Every week Hannibal Tabu (journalist/blogger/novelist/poet/jackass on Twitter) goes to a comic book store called Comics Ink in Culver City, CA (Overland and Braddock - hey Steve, Jason, Vince and Quislet) and grabs a whole lotta comics. These periodicals are quickly sorted (how) into two piles - the "buy" pile (a small pile most weeks, comprised of planned purchases) and the "read" pile (often huge, often including comics that are really crappy but have some value to stay abreast of). Thursday afternoons you'll be able to get his thoughts (and they're just the opinions of one guy, so calm down, and here's some common definitions used in the column) about all of that ... which goes something like this ...


Secret Six #26

(DC Comics)

Bane's team of "scabs" has been sent to Skartaris to take over. Members of the original team have been sent in to stop Bane's team. Got that? This leads to a considerable amount of localized collateral damage, a fight with a giant aquatic monster, settling old business and Bane and Scandal finally reaching a climax in their very, very weird relationship. J. Calafiore and Jason Wright deliver another masterful artistic performance with intimacy and kinetic violence, and while the issue might feel a little abrupt at its ending, it's still very entertaining.

Official Index to the Marvel Universe: The Avengers, Thor & Captain America #6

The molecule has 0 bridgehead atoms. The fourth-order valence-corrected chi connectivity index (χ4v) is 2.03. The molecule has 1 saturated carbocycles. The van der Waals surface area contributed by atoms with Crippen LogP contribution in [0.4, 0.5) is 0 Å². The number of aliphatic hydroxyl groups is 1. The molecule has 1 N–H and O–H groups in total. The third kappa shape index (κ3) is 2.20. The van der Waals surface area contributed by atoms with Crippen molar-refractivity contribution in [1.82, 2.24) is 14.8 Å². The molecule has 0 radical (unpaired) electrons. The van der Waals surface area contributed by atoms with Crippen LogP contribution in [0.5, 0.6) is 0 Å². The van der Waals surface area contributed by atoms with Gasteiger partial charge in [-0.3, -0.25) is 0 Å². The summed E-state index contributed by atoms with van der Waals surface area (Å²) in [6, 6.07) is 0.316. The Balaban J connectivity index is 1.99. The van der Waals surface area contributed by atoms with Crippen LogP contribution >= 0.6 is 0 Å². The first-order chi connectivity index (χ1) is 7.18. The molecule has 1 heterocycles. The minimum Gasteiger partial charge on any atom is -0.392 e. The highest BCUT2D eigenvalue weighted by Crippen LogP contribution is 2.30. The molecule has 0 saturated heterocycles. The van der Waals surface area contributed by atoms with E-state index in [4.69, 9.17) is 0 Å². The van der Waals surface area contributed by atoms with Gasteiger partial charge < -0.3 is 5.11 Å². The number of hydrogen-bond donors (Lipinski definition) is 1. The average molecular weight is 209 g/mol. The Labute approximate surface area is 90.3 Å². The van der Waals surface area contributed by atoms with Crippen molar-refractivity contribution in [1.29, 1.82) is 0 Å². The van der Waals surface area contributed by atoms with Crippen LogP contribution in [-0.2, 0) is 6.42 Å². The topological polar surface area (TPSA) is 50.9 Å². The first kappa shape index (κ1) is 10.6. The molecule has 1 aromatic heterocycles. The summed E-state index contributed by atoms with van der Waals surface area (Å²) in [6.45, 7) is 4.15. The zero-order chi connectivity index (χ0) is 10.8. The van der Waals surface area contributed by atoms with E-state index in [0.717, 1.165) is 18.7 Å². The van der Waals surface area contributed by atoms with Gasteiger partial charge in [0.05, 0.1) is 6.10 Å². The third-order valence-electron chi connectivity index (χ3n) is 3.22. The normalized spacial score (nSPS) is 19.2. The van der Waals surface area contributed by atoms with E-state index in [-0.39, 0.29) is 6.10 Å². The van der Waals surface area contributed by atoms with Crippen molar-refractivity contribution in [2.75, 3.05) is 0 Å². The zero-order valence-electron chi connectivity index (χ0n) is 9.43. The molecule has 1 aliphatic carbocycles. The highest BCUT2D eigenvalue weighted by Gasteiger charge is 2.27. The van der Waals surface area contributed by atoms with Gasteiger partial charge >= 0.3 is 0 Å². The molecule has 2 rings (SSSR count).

(Marvel Comics)

The early 1980s Avengers issues had some high points - defending against Red Ronin attacking the city or even tackling corruption in Pittsburgh - as well as some embarrassments. What kind? Well, their "affirmative action hire" ended up captured a whole lot, which doesn't look good. They even fought "The Yellow Claw" (before that racially charged moniker was retired) as late as 1981. Of course, Captain America's 1940s adventures were steeped in the jingoistic simplicity and xenophobia of their day, while his early eighties time was filled with interrupted dates, emo mechanical beings and even a purported run for the presidency (even more ironic now that he's the country's top cop). The aforementioned "affirmative action" hire experienced some rough times with family members passing away and the bored rich become supervillains just to have something to do. Then there's Thor - poor, simple Thor - tricked by his father in an attempt to avoid Ragnarok, used as a cork in a spacetime rift (really) and forced to listen to a storytelling eyeball for what seemed like four or five issues. Seriously. The value of this collection is more as a cautionary tale than its few sensible moments.

G.I. Joe #23

(IDW Publishing)

Jump from the Read Pile.

Once upon a time, we all learned that "knowing is half the battle." Not so much anymore - given Cobra's newly effective teleportational capacity, "knowing" is no longer enough. Knowing what's next is the goal." Which makes knowing, what, a third of the battle? Two fifths? Does that make Scarlett jealous? In any case, borrowing a page from the Midnighter to try and spice the team up for the twenty first century, Cobra Commander has to keep two feuding subordinates from engaging in fisticuffs (or is that foreplay?) before the team engages in some international extralegal activity that'd make Dennis Haysbert reminisce about his days on "The Unit," keeping an eye on complicated geopolitical concerns while being ready to pop a cap at a moment's notice. The balance of elements - character banter, action, disparate locales, impending threat - worked out just about right in a solid script from seasoned vet Chuck Dixon with Robert Atkins, Clayton Brown and Andrew Crossley turning in precise and engaging artwork. Well played, all.